'Before the Fire': Film Review

Drew Bienemann
A timely setting adds some appeal to this quiet survival drama.

Charlie Buhler's directing debut is set amid a nationwide flu lockdown.

Probably no film project should be called "lucky" in April of 2020, but a couple come close — like Charlie Buhler's Before the Fire, a drama set in a flu-struck world bearing at least a couple of similarities to the one we're suddenly living in. The story of an Angeleno who gets stuck waiting out a pandemic in the rural community she fled years ago, it starts off with moments provoking a nearly uncanny sense of recognition. Rather than build to the kind of cathartic scares so many of us are currently seeking in Contagion and other thrillers, though, this drama gradually leans more toward woman-in-peril vibes in a setting whose ingredients start to feel less timely than generic. The earnest directing debut, written by its star, risks suffocating under grim seriousness before an apocalypse-ready audience can discover it.

Writer Jenna Lyng Adams stars as Ava, who changed her name from Amanda when she started acting. She and boyfriend Kelly (Jackson Davis) left South Dakota for L.A., where she was cast on a cheesy werewolf TV series and he became a journalist. Now, with most of the country in the grip of a deadly flu, Kelly makes a paternalistic gesture the film never questions: He tricks Ava into getting on a small plane by herself, sending her to supposed safety back home while he takes a reporting assignment in Atlanta.

Compounding the betrayal, he's sending her to stay with his family (who dislikes Ava for reasons we don't understand) while trying to avoid her own, with whom she has unexplained bad blood. On second thought, maybe it's only Kel's brother Max (Ryan Vigilant) who has a problem with her; but, as the brothers' mother (M.J. Karmi) pushes Max to accept her help with farm chores, his iciness soon melts.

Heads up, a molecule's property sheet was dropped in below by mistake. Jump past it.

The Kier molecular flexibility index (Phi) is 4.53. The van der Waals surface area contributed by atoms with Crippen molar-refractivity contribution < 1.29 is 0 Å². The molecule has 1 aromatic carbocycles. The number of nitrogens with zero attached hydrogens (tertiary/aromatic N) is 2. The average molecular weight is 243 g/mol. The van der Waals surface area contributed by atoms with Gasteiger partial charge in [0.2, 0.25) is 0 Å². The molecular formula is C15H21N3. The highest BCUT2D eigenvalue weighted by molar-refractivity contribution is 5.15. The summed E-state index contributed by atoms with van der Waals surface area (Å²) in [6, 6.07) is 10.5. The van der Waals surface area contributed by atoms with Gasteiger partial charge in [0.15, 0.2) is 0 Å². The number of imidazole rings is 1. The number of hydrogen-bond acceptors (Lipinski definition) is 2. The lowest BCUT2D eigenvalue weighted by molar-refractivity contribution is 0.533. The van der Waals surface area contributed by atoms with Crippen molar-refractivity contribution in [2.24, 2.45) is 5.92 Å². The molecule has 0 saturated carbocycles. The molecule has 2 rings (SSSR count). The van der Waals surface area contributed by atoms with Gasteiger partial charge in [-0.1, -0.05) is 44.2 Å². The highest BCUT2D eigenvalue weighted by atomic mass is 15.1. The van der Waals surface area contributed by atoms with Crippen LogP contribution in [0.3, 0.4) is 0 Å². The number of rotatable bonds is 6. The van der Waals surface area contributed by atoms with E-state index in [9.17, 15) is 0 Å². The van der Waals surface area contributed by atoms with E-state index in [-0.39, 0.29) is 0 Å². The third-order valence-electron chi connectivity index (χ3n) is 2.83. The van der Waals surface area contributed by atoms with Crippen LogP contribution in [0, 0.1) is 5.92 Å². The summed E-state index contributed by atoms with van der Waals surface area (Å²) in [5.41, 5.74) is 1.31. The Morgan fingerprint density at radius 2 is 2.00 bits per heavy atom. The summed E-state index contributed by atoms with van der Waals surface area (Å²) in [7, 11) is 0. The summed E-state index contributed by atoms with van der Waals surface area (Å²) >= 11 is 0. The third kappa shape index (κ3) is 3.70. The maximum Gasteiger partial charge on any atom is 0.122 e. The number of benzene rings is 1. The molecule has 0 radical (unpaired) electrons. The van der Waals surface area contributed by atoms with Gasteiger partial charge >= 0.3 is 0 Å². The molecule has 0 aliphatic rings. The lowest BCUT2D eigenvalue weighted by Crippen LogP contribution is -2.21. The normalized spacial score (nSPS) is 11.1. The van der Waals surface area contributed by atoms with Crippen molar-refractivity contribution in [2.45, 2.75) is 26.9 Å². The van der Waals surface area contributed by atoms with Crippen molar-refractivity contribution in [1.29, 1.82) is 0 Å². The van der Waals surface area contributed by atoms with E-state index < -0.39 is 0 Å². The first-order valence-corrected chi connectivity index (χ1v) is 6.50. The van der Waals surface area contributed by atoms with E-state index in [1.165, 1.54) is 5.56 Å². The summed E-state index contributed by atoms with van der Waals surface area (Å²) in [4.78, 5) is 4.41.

Ava settles into the work, impressing Max enough that we begin to anticipate a love triangle. But then our heroes cross paths with locals who feel it's time to start a militia — and who seem to be assembling behind Ava's father (Charles Hubbell). Whether this frighteningly determined man beat or molested his child, or did something else entirely, Ava wants nothing to do with him; he, on the other hand, is set on bringing her home.

As this dynamic develops, the movie's reminders of its specific pandemic setting fade. Now we're in a flavor of end-times seen so often in recent indie cinema we take it for granted: Shortages of certain supplies, like Kel's mother's insulin, prompt risky behavior; those who have prepared for the collapse of civilization (by, say, building a solar panel rig) have unwittingly made themselves targets. Any dire circumstance becomes a reason for a real villain to take what he already wanted.

Here, the film approaches a straightforward tale of violent family trauma and the long shadow it casts. Performances aren't consistently strong enough to enliven the action through the genre mechanics of its final act, with macho standoffs and uncertain hostage swaps; and those expecting some revelations about what ever happened between father and child will go home wanting. The only guarantee viewers get is there in the title, a promise of transformative destruction.

Production company: Madfire
Cast: Jenna Lyng Adams, Jackson Davis, Ryan Vigilant, Dakota Morrissiey, M.J. Karmi, Charles Hubbell
Director: Charlie Buhler
Screenwriter: Jenna Lyng Adams
Producers: Jenna Lyng Adams, Charlie Buhler, Kristen Murtha
Director of photography: Drew Bienemann
Production designer: Palmer Schallon
Editor: Brian Denny
Composers: Adam Robl, Shawn Sutta
Venue: Cinequest Film & Creativity Festival (screened online)

90 minutes